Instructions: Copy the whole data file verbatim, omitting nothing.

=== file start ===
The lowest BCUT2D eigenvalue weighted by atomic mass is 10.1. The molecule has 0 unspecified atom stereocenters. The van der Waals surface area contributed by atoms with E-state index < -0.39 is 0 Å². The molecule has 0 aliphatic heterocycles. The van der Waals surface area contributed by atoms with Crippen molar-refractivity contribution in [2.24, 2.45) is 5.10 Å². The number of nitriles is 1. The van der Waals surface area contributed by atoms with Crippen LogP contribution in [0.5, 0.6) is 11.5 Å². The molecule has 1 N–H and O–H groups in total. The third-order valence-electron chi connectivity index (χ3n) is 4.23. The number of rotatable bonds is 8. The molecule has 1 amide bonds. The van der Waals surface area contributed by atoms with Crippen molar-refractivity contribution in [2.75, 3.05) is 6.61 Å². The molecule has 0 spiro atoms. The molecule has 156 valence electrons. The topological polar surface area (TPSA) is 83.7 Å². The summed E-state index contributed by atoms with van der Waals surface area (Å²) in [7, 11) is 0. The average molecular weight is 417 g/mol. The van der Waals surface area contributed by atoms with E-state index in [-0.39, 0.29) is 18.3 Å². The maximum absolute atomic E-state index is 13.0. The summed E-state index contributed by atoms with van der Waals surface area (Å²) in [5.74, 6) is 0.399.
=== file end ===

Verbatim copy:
The lowest BCUT2D eigenvalue weighted by atomic mass is 10.1. The molecule has 0 unspecified atom stereocenters. The van der Waals surface area contributed by atoms with E-state index < -0.39 is 0 Å². The molecule has 0 aliphatic heterocycles. The van der Waals surface area contributed by atoms with Crippen molar-refractivity contribution in [2.24, 2.45) is 5.10 Å². The number of nitriles is 1. The van der Waals surface area contributed by atoms with Crippen LogP contribution in [0.5, 0.6) is 11.5 Å². The molecule has 1 N–H and O–H groups in total. The third-order valence-electron chi connectivity index (χ3n) is 4.23. The number of rotatable bonds is 8. The molecule has 1 amide bonds. The van der Waals surface area contributed by atoms with Crippen molar-refractivity contribution in [2.75, 3.05) is 6.61 Å². The molecule has 0 spiro atoms. The molecule has 156 valence electrons. The topological polar surface area (TPSA) is 83.7 Å². The summed E-state index contributed by atoms with van der Waals surface area (Å²) in [7, 11) is 0. The average molecular weight is 417 g/mol. The van der Waals surface area contributed by atoms with E-state index in [-0.39, 0.29) is 18.3 Å². The maximum absolute atomic E-state index is 13.0. The summed E-state index contributed by atoms with van der Waals surface area (Å²) in [5.74, 6) is 0.399.